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Houston expert: 4 tech trends to look out for in 2021

From events to online shopping — here are four tech trends to look out for this year. Photo courtesy of Medley

The events of 2020 dramatically changed the way marketing agencies — like mine, Medley Inc. — do business. As we enter 2021, many executives are reflecting on how many of these changes will be sustained in the coming year.

From subscriptions to online shopping, the digital realm deserves our special attention in 2021. Due to the COVID-19 pandemic, Medley, like many agencies, has pivoted to produce virtual events, run more targeted ads on all platforms, and become even more cloud-based and systemized.

As a business owner, it's clear to me that many of these shifts will persist long after the pandemic has ended. Here are four of the greatest changes I have observed and how they will continue to affect the way we do business in 2021.

1. Events will be hybrids on and offline

From the American Academy of Pediatrics to IBM, the 2020 pandemic forced businesses and organizations to fully digitize in-person conferences and events. With the coronavirus vaccine only just now being rolled out, it's likely that we won't be able to bring these events fully offline anytime soon.

While some organizations will probably host offline versions of their events, they may boast smaller attendance than usual or utilize a hybrid on- and offline strategy to account for the health and safety of their attendees. Thankfully, 2020 proved that there are fresh, innovative ways to engage participants in a virtual experience. Plan ahead to continue this innovation in 2021.

2. A platform to look out for

Clubhouse is the latest virtual platform, developed to eliminate the fatigue of online video events while still offering a new way to connect with others — including celebrities, thought leaders, and like-minded peers. What makes Clubhouse unique is that it's a hybrid between a never ending conference and a podcast, letting you tune into speakers and engage in lively discussions at your leisure.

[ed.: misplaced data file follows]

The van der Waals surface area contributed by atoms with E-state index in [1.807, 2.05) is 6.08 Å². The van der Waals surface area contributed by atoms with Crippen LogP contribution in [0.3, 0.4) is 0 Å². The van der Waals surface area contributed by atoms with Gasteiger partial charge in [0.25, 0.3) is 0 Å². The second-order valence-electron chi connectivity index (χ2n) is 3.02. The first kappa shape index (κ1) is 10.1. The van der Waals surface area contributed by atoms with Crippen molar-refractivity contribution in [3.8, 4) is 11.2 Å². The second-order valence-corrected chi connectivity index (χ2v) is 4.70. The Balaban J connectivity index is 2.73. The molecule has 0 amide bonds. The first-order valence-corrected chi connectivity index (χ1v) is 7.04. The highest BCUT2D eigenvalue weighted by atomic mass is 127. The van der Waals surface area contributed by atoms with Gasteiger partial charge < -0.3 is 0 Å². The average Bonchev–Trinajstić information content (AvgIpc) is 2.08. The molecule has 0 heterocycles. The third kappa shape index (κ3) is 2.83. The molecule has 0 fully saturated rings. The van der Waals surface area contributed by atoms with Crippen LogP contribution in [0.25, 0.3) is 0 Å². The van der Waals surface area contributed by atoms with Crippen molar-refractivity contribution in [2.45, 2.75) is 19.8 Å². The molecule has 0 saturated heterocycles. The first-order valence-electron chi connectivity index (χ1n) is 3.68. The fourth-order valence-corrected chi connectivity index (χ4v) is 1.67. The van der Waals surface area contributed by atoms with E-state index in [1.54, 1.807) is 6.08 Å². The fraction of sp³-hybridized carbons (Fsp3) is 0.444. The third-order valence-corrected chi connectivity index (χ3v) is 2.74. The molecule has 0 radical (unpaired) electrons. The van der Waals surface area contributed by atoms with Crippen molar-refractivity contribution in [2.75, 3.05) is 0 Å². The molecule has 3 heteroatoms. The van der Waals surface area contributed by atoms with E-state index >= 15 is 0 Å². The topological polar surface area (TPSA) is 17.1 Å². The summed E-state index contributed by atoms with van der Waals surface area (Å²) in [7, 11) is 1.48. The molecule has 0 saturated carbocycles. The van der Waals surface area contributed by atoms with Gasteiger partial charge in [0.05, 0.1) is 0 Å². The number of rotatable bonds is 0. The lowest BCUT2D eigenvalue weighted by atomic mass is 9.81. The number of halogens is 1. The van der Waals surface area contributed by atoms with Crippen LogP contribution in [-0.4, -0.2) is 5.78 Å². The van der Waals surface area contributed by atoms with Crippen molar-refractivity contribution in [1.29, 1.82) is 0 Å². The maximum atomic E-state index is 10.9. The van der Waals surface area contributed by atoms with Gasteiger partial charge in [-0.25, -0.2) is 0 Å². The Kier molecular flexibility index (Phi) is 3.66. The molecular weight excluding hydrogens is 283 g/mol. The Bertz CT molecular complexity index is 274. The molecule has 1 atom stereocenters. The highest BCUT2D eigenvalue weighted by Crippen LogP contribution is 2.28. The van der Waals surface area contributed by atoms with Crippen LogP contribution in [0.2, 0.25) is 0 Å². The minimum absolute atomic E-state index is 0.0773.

Many experts are speculating that Clubhouse may be the next big social media platform, and for good reason: there's something there for everyone. Personally, I love some of the daily affirmation events happening on the platform. Niche apps like Quilt, which is geared exclusively toward women -- have also emerged, attesting to the growing power of socially distanced connections.

3. Subscription services and content fees will continue

Virtually eliminating offline revenue streams meant that many content platforms had to get creative about how they would continue to be profitable during the coronavirus pandemic. Already, we're seeing more news sites add paywalls and subscription services (or increase pricing on existing services) — a trend that likely won't change anytime soon.

Online video streaming is no exception to the rule. For example, Netflix recently announced a fee increase for 2021. Climbing content fees are likely a result of increased competition in the online streaming space, which has changed the way we consume traditional TV and movies.

As opposed to cable services, which pose a single monthly subscription fee for access to a variety of channels, the shows and films we love are contracted to single streaming platforms. Businesses like Netflix recognize that with this shift, we are increasingly willing to shell out a premium in order to continue consuming the content we love.

4. We will see more options with online shopping